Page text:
I am very new to the world of tabletop gaming and RPGs. Like most people, the game I most heard about and saw represented in the mainstream was ‘Dungeons and Dragons’, a game that seemed to require the player to memorize a tome of lore and rules before being able to actually enjoy it. Luckily, this misconception was fixed for me after watching the Oxventure and Dungeonbreaker D&D videos, groups more interested in the storytelling aspect than the fighting. Suddenly, these kinds of games felt more accessible to a newbie like me – it isn’t all about stats and dice rolls, it can just be about creating something together. Pure improv.
Eventually, this new obsession lead me to the ‘Alice is Missing’ kickstarter. Right around the time that the problems of 2020 were starting to ramp up, this game appeared on my radar with the unique idea of roleplaying through texting. I’ve always been comfortable communicating via texting so it felt like a great fit for me. I backed the game and waited.
With everything going on and being stuck at home, the wise people at Hunters Entertainment pushed to get the online edition on Roll20 available soon after the Kickstarter ended. Right before the launch, the game’s creator – Spenser Starke – appeared at a virtual GenCon event and was part of a live playthrough of the game. I opened up the Twitch stream on my phone, thinking I would watch the initial few minutes before logging off for the night.
But I was mesmerized. I stared at the screen, zooming in on the text messages as they scrolled past, tracking the story and feeling fully engaged in a game I wasn’t even playing.
The game centers around a missing high school girl, Alice. You and four other players are her friends. After the setup, where you establish your relationship to Alice and to each other, along with describing locations in the town and the shady people that were in Alice’s circle, everyone goes to their phones. A 90 minute timer starts and the eerie melodies of a hand-picked soundtrack begin to play.
The game starts with a simple group text from Charlie, a friend that had moved out of town the year before but is returning for the holiday. Charlie texts the group, asking if any of them have heard from Alice because s/he hasn’t heard from her in days. And with that single text, the story begins to unfold with each message. Players are encouraged to have private messages between their characters, where personal exchanges, old wounds, and secrets can be discussed. Every few minutes, a player flips over a card that prompts them to reveal a location or suspect and create a scenario that ties them to Alice’s disappearance and fuel the tangled web of where she could possibly be.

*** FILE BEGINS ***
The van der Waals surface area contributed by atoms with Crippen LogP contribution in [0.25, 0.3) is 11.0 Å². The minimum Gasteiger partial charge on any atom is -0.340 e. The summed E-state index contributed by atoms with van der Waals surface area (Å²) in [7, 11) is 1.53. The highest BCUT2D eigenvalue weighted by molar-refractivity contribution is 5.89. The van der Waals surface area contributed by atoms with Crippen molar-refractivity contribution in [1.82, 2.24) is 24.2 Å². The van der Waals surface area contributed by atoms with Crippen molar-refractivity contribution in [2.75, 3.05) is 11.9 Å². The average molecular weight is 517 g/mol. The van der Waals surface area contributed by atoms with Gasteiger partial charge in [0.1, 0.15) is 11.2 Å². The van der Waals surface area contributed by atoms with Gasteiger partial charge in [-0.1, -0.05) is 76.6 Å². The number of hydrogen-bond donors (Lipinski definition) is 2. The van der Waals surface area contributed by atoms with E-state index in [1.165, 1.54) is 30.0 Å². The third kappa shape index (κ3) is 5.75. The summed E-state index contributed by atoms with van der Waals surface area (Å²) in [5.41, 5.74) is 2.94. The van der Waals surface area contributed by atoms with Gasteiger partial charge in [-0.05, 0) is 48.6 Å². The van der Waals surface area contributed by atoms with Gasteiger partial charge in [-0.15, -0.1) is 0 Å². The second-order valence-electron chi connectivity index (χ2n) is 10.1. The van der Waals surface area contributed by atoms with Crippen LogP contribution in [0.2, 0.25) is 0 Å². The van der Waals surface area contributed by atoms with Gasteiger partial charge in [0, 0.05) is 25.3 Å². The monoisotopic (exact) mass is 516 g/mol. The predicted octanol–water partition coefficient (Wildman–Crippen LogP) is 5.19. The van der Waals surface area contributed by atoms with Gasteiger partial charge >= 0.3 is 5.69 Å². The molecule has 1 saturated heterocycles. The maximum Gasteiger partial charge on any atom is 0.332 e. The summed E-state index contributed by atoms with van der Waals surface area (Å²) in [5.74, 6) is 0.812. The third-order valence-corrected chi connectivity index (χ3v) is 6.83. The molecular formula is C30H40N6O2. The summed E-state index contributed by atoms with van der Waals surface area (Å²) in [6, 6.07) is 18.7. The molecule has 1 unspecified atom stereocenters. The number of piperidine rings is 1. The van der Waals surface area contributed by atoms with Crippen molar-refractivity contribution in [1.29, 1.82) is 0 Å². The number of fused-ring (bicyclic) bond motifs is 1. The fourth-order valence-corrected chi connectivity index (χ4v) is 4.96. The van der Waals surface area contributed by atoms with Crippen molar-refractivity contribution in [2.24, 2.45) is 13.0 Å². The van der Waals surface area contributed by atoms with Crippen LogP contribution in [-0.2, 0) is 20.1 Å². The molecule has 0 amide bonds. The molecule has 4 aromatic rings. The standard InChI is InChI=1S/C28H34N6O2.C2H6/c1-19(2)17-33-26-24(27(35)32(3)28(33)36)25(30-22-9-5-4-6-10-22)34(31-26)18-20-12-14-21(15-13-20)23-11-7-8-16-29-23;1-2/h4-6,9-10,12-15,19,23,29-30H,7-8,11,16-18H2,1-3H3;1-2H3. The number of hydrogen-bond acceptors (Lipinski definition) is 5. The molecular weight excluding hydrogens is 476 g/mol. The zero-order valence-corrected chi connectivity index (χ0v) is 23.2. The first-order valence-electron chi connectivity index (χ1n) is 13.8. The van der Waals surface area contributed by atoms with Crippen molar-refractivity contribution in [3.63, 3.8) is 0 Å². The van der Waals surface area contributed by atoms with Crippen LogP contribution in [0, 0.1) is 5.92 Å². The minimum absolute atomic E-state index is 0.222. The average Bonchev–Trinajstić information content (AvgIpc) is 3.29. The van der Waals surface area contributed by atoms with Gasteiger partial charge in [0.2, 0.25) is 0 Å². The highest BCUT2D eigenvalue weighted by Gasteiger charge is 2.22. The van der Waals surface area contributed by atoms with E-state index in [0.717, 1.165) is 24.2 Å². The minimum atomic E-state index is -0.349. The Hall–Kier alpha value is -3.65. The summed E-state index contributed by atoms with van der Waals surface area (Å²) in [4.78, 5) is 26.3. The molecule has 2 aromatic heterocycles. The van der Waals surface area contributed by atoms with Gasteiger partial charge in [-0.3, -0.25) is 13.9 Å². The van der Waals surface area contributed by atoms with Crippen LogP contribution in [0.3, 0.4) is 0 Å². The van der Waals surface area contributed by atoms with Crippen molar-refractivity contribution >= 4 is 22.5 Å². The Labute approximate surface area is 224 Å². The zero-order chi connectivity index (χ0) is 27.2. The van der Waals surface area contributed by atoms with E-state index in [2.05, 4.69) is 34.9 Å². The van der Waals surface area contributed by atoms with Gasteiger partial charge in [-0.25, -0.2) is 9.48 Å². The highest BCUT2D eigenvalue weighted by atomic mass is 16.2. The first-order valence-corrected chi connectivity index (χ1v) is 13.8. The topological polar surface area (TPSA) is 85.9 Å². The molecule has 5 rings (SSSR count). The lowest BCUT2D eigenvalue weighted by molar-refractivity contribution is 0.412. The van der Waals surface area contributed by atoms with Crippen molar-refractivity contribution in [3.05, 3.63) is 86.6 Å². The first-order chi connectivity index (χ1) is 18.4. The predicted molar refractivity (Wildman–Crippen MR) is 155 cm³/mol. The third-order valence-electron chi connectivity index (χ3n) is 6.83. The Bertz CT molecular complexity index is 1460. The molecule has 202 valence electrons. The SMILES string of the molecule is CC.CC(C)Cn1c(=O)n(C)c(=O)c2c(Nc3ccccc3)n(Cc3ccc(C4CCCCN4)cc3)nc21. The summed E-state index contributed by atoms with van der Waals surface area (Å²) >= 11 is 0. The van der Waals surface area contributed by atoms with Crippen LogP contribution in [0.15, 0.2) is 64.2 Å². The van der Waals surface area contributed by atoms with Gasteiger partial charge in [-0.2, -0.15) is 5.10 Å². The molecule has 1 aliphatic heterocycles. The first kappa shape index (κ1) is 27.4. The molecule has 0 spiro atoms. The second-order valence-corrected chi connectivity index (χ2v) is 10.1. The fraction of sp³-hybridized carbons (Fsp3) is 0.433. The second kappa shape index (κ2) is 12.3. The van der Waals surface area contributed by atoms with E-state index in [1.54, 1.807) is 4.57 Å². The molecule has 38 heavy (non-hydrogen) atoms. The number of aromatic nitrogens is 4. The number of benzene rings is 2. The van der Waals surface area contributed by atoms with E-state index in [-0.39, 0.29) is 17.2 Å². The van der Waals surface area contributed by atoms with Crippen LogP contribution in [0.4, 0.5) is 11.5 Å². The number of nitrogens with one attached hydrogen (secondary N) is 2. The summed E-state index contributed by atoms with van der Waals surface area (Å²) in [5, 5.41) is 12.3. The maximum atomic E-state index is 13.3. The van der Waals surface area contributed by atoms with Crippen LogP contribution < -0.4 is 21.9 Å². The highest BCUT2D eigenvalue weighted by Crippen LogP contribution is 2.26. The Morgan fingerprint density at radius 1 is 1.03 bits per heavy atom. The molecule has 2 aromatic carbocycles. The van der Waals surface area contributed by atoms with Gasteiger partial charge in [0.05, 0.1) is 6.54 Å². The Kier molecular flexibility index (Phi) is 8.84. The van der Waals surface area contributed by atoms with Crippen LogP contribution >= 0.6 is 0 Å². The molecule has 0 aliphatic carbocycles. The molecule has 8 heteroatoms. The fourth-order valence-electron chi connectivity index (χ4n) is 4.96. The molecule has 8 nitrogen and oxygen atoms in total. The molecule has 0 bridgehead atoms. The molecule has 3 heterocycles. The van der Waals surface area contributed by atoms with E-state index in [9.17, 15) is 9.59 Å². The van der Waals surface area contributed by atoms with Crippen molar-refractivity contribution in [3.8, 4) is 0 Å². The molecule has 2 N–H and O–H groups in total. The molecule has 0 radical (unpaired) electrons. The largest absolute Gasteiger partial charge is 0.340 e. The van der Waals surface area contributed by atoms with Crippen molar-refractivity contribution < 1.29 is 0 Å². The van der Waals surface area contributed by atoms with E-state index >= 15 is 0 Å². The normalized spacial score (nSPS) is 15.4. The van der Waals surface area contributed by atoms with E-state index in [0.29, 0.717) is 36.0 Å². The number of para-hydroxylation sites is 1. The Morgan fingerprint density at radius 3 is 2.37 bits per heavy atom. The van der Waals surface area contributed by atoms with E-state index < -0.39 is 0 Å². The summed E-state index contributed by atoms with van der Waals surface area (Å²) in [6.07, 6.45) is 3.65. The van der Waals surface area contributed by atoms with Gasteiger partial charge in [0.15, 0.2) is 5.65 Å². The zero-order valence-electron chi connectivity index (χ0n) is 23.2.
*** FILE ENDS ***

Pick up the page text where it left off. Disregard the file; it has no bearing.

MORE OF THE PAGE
To top things off, after you have sent those final texts, you hear voicemails that each character left for Alice (that you created prior to the start of the game) from the day before she disappeared. Suddenly, the little “Hey Alice…see you at school” hits harder than before, having become the characters over the course of an hour and a half.
In the last portion of the game, you go through a debrief and take a moment to return to yourself, get back into your headspace and say goodbye to the character you created. While it might sound silly on paper, it is actually a very important chance to talk to each other about what happened, about how you started the game and how it ended and what you liked and disliked about the person you were roleplaying. It lets players slip back into your own skin in a graceful way rather than just saying “game over” and walking away.
I have played the game twice now – once with just three people and another time with the full roster of five. Both times we used Roll20 and Discord (there is a helpful server template on the Hunters site) as our “chat service” though I used the app on my phone to give it that “real feel” of frantically texting people (plus this meant you could leave the animated timer on the screen, removing the distraction/temptation of everything else).
The first time I played as Evan, the one with the crush, and I played as a quiet, shy kid who adored Alice from afar and was heartbroken by her going missing and it all compounded as the conversations went on and Evan realized how many parties they hadn’t been invited to and how maybe they missed their chance to tell Alice how they really felt. The second time, I was Jack, the older brother, who I played as so painfully straight edge, by the end of the game, he had a melt down, unable to understand why bad things were happening when he had done everything he was supposed to do as a big brother.
Both were very satisfying storytelling experiences, both left me dazed at the end, the crescendo of events taking us to conclusions that left us all wanting more when the timer went off.
This game was my gateway into this genre. It feels like my 21st birthday and someone poured me a glass of $200 wine as my first drink – while I don’t have tons to compare it to, I know this is special and I’m worried that anything else I play won’t stand up to the experience.
(Sidenote: the game book artwork for is gorgeous and I want to buy prints to hang on my wall.)
If you’re a fan of storytelling, of video games like ‘Life is Strange’ or shows like ‘Riverdale’ (both are cited by Starke as inspiration for the game), then I urge you to pick up a copy of the game and/or join the Hunters Entertainment discord where you can find people looking for players to round out their sessions. This is how I found people for both my sessions. It’s a great way to find an experienced facilitator to take you through your first time and, especially in these difficult times, a way to find a group to play with when your local game stores and conventions are not ready to be open to the public.